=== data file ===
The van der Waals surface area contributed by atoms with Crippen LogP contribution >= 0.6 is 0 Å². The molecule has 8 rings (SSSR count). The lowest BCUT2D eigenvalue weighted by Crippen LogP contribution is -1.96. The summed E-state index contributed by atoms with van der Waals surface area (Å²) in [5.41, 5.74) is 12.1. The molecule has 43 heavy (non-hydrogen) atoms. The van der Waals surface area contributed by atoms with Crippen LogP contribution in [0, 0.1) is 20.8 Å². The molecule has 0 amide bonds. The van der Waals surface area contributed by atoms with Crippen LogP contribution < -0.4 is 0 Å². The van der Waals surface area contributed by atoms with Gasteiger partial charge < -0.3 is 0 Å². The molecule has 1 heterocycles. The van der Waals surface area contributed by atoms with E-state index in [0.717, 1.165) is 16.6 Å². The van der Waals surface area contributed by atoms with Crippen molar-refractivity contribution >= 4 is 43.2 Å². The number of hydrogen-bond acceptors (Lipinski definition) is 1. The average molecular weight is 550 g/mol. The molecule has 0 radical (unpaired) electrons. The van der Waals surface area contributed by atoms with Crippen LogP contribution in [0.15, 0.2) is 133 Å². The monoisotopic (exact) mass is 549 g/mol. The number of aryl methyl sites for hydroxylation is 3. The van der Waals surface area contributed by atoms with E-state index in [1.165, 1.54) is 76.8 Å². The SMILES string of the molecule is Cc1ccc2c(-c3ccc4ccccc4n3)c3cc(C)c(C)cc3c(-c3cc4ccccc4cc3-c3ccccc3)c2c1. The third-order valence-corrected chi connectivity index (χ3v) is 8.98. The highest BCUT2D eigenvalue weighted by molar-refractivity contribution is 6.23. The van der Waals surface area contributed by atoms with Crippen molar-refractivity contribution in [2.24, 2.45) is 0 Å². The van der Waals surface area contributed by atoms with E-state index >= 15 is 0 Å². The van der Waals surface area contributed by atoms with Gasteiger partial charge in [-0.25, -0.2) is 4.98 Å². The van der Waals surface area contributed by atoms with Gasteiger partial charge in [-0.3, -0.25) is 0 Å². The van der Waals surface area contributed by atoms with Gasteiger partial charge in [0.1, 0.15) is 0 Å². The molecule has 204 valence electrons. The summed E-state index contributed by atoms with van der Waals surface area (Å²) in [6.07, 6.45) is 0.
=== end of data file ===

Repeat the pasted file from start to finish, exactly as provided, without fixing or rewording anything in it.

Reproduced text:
The van der Waals surface area contributed by atoms with Crippen LogP contribution >= 0.6 is 0 Å². The molecule has 8 rings (SSSR count). The lowest BCUT2D eigenvalue weighted by Crippen LogP contribution is -1.96. The summed E-state index contributed by atoms with van der Waals surface area (Å²) in [5.41, 5.74) is 12.1. The molecule has 43 heavy (non-hydrogen) atoms. The van der Waals surface area contributed by atoms with Crippen LogP contribution in [0, 0.1) is 20.8 Å². The molecule has 0 amide bonds. The van der Waals surface area contributed by atoms with Crippen LogP contribution < -0.4 is 0 Å². The van der Waals surface area contributed by atoms with Gasteiger partial charge < -0.3 is 0 Å². The molecule has 1 heterocycles. The van der Waals surface area contributed by atoms with E-state index in [0.717, 1.165) is 16.6 Å². The van der Waals surface area contributed by atoms with Crippen molar-refractivity contribution >= 4 is 43.2 Å². The number of hydrogen-bond acceptors (Lipinski definition) is 1. The average molecular weight is 550 g/mol. The molecule has 0 radical (unpaired) electrons. The van der Waals surface area contributed by atoms with Crippen LogP contribution in [0.15, 0.2) is 133 Å². The monoisotopic (exact) mass is 549 g/mol. The number of aryl methyl sites for hydroxylation is 3. The van der Waals surface area contributed by atoms with E-state index in [1.165, 1.54) is 76.8 Å². The SMILES string of the molecule is Cc1ccc2c(-c3ccc4ccccc4n3)c3cc(C)c(C)cc3c(-c3cc4ccccc4cc3-c3ccccc3)c2c1. The third-order valence-corrected chi connectivity index (χ3v) is 8.98. The highest BCUT2D eigenvalue weighted by molar-refractivity contribution is 6.23. The van der Waals surface area contributed by atoms with Crippen molar-refractivity contribution in [2.24, 2.45) is 0 Å². The van der Waals surface area contributed by atoms with E-state index >= 15 is 0 Å². The van der Waals surface area contributed by atoms with Gasteiger partial charge in [-0.25, -0.2) is 4.98 Å². The van der Waals surface area contributed by atoms with Gasteiger partial charge in [-0.3, -0.25) is 0 Å². The van der Waals surface area contributed by atoms with Gasteiger partial charge in [0.1, 0.15) is 0 Å². The molecule has 204 valence electrons. The summed E-state index contributed by atoms with van der Waals surface area (Å²) in [6.07, 6.45) is 0.